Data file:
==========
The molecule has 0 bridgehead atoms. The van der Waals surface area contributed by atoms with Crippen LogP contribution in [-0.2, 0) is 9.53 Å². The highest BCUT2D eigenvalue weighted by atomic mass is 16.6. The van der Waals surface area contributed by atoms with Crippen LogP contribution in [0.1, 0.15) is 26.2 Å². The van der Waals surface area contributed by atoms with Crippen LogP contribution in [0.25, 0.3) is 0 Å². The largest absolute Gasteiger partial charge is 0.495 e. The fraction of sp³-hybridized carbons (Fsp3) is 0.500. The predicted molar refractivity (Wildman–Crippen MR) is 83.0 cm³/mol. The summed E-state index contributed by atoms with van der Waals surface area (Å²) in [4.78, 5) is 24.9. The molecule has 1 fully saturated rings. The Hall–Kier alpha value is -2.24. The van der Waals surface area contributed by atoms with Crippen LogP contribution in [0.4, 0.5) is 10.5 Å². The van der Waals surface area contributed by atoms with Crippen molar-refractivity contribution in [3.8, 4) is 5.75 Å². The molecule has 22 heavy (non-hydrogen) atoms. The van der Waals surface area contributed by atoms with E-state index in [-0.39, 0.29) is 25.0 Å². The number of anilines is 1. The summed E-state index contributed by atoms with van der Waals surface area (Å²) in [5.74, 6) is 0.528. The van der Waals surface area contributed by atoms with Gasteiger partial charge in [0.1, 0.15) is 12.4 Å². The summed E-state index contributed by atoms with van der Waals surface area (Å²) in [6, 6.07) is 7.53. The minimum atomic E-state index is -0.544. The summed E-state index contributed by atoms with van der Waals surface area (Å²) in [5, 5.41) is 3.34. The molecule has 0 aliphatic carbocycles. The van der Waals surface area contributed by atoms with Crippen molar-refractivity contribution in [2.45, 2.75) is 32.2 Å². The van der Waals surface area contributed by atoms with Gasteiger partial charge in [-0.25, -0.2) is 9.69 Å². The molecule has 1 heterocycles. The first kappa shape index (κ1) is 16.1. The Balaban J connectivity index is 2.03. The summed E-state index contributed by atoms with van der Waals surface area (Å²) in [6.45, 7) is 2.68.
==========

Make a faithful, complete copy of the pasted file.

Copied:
The molecule has 0 bridgehead atoms. The van der Waals surface area contributed by atoms with Crippen LogP contribution in [-0.2, 0) is 9.53 Å². The highest BCUT2D eigenvalue weighted by atomic mass is 16.6. The van der Waals surface area contributed by atoms with Crippen LogP contribution in [0.1, 0.15) is 26.2 Å². The van der Waals surface area contributed by atoms with Crippen LogP contribution in [0.25, 0.3) is 0 Å². The largest absolute Gasteiger partial charge is 0.495 e. The fraction of sp³-hybridized carbons (Fsp3) is 0.500. The predicted molar refractivity (Wildman–Crippen MR) is 83.0 cm³/mol. The summed E-state index contributed by atoms with van der Waals surface area (Å²) in [4.78, 5) is 24.9. The molecule has 1 fully saturated rings. The Hall–Kier alpha value is -2.24. The van der Waals surface area contributed by atoms with Crippen LogP contribution in [0.4, 0.5) is 10.5 Å². The van der Waals surface area contributed by atoms with Crippen molar-refractivity contribution in [3.8, 4) is 5.75 Å². The molecule has 22 heavy (non-hydrogen) atoms. The van der Waals surface area contributed by atoms with E-state index in [-0.39, 0.29) is 25.0 Å². The number of anilines is 1. The summed E-state index contributed by atoms with van der Waals surface area (Å²) in [5.74, 6) is 0.528. The van der Waals surface area contributed by atoms with Gasteiger partial charge in [0.1, 0.15) is 12.4 Å². The summed E-state index contributed by atoms with van der Waals surface area (Å²) in [6, 6.07) is 7.53. The minimum atomic E-state index is -0.544. The summed E-state index contributed by atoms with van der Waals surface area (Å²) in [5, 5.41) is 3.34. The molecule has 0 aliphatic carbocycles. The van der Waals surface area contributed by atoms with Crippen molar-refractivity contribution in [2.45, 2.75) is 32.2 Å². The van der Waals surface area contributed by atoms with Gasteiger partial charge in [-0.25, -0.2) is 9.69 Å². The molecule has 1 heterocycles. The first kappa shape index (κ1) is 16.1. The Balaban J connectivity index is 2.03. The summed E-state index contributed by atoms with van der Waals surface area (Å²) in [6.45, 7) is 2.68.